Martin Brenner - iBio - Part 3

Transitioning from Big Pharma to Biotech Startups | Lessons in Flexibility, Resilience, & Adaptability | Challenging Long-Held Beliefs in Drug Discovery | The Evolution & Future of iBio

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Show Notes

Part 3 of 3. My guest for this week’s episode is Martin Brenner, CEO and CSO of iBio. iBio uses its AI drug discovery platform to tackle complex and challenging drug targets to develop safer and more effective immunotherapies for difficult-to-treat cancers. Rather than leaving drug discovery to chance, iBio guides the process using artificial intelligence, making therapeutic development smarter, faster, and more precise. Martin is a seasoned executive and drug hunter with a unique journey spanning electrical engineering to veterinary medicine to scientific leadership roles. He has led drug discovery teams at several top global pharma companies, including Eli Lilly, Pfizer, AstraZeneca, and Merck. Prior to his current role at iBio, Martin was VP and head of R&D at Stoke Therapeutics, CSO at Recursion, and CSO at Phoenix, which was eventually acquired by Ligon Pharmaceuticals. 

In part 3 of our conversation with Martin, we chat about his journey from working at large pharmaceutical companies to joining biotech startups. He discusses the importance of mental flexibility, adaptability, and resilience in the biotech industry and reflects on his experiences at Stoke Therapeutics, Recursion, and Pfenex Inc., highlighting the challenges and triumphs of building innovative biotech solutions. He also talks about the significance and importance of strong team dynamics, runway management, and the need to challenge long-held beliefs in the ever-evolving biotech landscape.

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Martin Brenner is CEO and CSO of iBio. IBio uses its AI drug discovery platform to tackle complex and challenging drug targets with the goal of developing safer and more effective immunotherapies for difficult-to-treat cancers. Rather than leaving drug discovery to chance, iBio guides the process using artificial intelligence, making therapeutic development smarter, faster, and more precise. Martin is a seasoned executive and drug hunter with a unique journey spanning electrical engineering to veterinary medicine to scientific leadership roles. He has led drug discovery teams at several top global pharma companies, including Eli Lilly, Pfizer, AstraZeneca, and Merck. Prior to his current role at iBio, Martin was VP and head of R&D at Stoke Therapeutics, CSO at Recursion, and CSO at Phoenix, which was eventually acquired by Ligon Pharmaceuticals.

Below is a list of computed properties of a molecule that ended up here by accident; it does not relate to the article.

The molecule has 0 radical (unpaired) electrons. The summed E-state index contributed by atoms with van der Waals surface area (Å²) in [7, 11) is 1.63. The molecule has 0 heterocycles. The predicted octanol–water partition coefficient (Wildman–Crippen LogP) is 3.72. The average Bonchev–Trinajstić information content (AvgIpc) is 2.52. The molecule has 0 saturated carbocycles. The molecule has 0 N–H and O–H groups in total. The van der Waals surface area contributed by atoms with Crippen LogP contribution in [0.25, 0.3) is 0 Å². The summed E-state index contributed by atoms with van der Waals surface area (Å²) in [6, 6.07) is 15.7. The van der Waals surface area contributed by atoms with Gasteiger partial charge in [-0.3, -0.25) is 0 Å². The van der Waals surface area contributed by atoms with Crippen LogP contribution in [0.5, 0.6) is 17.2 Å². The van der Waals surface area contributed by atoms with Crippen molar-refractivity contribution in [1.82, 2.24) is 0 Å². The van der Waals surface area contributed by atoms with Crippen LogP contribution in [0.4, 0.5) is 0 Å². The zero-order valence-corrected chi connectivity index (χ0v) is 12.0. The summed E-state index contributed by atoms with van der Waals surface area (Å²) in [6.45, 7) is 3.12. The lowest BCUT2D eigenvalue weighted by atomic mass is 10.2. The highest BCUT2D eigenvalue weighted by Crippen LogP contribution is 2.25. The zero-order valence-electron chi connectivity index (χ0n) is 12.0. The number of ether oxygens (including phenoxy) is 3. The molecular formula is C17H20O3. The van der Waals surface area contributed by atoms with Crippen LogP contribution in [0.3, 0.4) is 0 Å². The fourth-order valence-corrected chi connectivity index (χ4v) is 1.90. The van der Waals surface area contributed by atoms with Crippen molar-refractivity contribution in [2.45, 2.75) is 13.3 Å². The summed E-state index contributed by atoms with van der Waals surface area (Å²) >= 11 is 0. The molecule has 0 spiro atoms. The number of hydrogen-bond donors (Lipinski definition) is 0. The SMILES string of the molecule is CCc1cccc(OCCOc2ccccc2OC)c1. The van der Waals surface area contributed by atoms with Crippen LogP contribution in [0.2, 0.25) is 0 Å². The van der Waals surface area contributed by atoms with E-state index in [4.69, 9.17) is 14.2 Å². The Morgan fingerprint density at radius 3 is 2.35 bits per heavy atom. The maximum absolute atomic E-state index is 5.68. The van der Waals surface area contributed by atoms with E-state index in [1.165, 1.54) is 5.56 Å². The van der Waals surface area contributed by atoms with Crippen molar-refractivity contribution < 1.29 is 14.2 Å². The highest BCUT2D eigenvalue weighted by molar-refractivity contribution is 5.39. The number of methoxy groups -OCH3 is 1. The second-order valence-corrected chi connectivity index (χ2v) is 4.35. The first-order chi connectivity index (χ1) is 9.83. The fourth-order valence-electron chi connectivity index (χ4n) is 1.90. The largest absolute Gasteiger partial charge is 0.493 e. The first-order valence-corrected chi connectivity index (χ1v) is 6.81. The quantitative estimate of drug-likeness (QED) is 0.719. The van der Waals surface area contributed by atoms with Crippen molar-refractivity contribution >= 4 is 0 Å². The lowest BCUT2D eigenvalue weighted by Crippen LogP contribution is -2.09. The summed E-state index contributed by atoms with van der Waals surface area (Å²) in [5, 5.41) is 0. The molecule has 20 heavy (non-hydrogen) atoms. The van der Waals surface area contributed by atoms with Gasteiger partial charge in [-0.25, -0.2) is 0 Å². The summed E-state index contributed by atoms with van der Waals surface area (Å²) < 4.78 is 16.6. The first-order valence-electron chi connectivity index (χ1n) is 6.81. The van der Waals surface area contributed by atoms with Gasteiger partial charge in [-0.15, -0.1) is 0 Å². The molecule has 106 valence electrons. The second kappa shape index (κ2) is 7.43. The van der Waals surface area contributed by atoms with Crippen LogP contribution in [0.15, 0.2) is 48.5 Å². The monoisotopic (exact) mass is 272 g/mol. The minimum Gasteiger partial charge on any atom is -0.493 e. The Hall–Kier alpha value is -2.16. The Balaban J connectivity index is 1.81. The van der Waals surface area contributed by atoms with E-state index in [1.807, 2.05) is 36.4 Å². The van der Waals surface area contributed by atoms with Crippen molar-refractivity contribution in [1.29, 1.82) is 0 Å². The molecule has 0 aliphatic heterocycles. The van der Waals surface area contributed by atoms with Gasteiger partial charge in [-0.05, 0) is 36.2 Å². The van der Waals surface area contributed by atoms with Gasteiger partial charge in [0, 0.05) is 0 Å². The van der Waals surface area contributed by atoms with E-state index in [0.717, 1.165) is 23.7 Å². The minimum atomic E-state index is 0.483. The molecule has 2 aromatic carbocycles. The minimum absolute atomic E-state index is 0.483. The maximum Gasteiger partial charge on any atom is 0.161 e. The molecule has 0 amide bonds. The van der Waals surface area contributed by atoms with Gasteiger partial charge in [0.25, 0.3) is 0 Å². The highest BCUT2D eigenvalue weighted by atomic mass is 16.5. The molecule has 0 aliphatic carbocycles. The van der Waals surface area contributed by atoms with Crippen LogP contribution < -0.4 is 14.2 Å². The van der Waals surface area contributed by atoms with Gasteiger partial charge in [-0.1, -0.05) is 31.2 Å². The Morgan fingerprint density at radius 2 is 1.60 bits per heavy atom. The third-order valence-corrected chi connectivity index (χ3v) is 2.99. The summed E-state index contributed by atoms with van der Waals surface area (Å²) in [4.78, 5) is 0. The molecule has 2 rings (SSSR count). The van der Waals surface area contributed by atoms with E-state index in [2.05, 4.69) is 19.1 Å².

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Episode Transcript

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Intro - 00:00:01: Welcome to the Biotech Startups Podcast by Excedr. Join us as we speak with first-time founders, serial entrepreneurs, and experienced investors about the challenges and triumphs of running a biotech startup from pre-seed to IPO with your host, Jon Chee. In our last episode, we spoke with Martin Brenner about his time at Pfizer, his move to AstraZeneca, his vision of building a biotech within a large pharmaceutical company, and the importance of balancing structure and agility. If you missed it, be sure to go back and give part two a listen. In part three, we talk about Martin's belief in the importance of mental flexibility and adaptability in biotech, his experience at Stoke Therapeutics, his transition to Recursion the need to challenge long-held beliefs, and a significant turning point for iBio.

 Jon - 00:01:00: And so you've kind of come to this point at Merck. You're saying, I want this nimble, smaller team that can rapidly innovate and iterate. How did you find your first startup to join? And how did you find that opportunity? And what drew you to it?